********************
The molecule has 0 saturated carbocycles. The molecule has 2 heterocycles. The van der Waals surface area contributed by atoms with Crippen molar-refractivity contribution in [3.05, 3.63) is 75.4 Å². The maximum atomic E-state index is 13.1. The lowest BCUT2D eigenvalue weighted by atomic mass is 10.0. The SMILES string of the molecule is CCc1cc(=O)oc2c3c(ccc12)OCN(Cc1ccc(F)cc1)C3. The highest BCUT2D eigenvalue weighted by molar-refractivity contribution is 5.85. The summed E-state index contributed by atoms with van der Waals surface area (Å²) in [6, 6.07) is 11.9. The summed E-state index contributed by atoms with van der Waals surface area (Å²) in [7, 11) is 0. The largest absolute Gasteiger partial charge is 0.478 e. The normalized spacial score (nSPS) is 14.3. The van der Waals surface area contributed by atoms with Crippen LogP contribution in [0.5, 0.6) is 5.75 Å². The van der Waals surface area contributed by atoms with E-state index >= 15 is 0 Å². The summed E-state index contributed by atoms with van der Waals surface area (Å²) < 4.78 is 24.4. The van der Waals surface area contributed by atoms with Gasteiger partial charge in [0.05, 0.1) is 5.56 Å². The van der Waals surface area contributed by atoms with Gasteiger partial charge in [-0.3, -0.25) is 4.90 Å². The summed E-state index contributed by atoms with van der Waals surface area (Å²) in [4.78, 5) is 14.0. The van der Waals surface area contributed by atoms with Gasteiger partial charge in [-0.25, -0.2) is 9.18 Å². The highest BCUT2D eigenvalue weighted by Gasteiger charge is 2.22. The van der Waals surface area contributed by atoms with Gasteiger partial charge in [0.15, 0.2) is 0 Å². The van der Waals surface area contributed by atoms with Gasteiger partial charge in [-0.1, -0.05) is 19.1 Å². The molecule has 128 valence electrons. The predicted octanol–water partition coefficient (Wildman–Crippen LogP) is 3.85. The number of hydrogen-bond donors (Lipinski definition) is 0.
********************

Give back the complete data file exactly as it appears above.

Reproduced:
The molecule has 0 saturated carbocycles. The molecule has 2 heterocycles. The van der Waals surface area contributed by atoms with Crippen molar-refractivity contribution in [3.05, 3.63) is 75.4 Å². The maximum atomic E-state index is 13.1. The lowest BCUT2D eigenvalue weighted by atomic mass is 10.0. The SMILES string of the molecule is CCc1cc(=O)oc2c3c(ccc12)OCN(Cc1ccc(F)cc1)C3. The highest BCUT2D eigenvalue weighted by molar-refractivity contribution is 5.85. The summed E-state index contributed by atoms with van der Waals surface area (Å²) in [6, 6.07) is 11.9. The summed E-state index contributed by atoms with van der Waals surface area (Å²) in [7, 11) is 0. The largest absolute Gasteiger partial charge is 0.478 e. The normalized spacial score (nSPS) is 14.3. The van der Waals surface area contributed by atoms with Crippen LogP contribution in [0.5, 0.6) is 5.75 Å². The van der Waals surface area contributed by atoms with E-state index >= 15 is 0 Å². The summed E-state index contributed by atoms with van der Waals surface area (Å²) < 4.78 is 24.4. The van der Waals surface area contributed by atoms with Gasteiger partial charge in [0.05, 0.1) is 5.56 Å². The van der Waals surface area contributed by atoms with Gasteiger partial charge in [-0.3, -0.25) is 4.90 Å². The summed E-state index contributed by atoms with van der Waals surface area (Å²) in [4.78, 5) is 14.0. The van der Waals surface area contributed by atoms with Gasteiger partial charge in [-0.25, -0.2) is 9.18 Å². The highest BCUT2D eigenvalue weighted by Gasteiger charge is 2.22. The van der Waals surface area contributed by atoms with Gasteiger partial charge in [0.15, 0.2) is 0 Å². The van der Waals surface area contributed by atoms with Gasteiger partial charge in [-0.1, -0.05) is 19.1 Å². The molecule has 128 valence electrons. The predicted octanol–water partition coefficient (Wildman–Crippen LogP) is 3.85. The number of hydrogen-bond donors (Lipinski definition) is 0.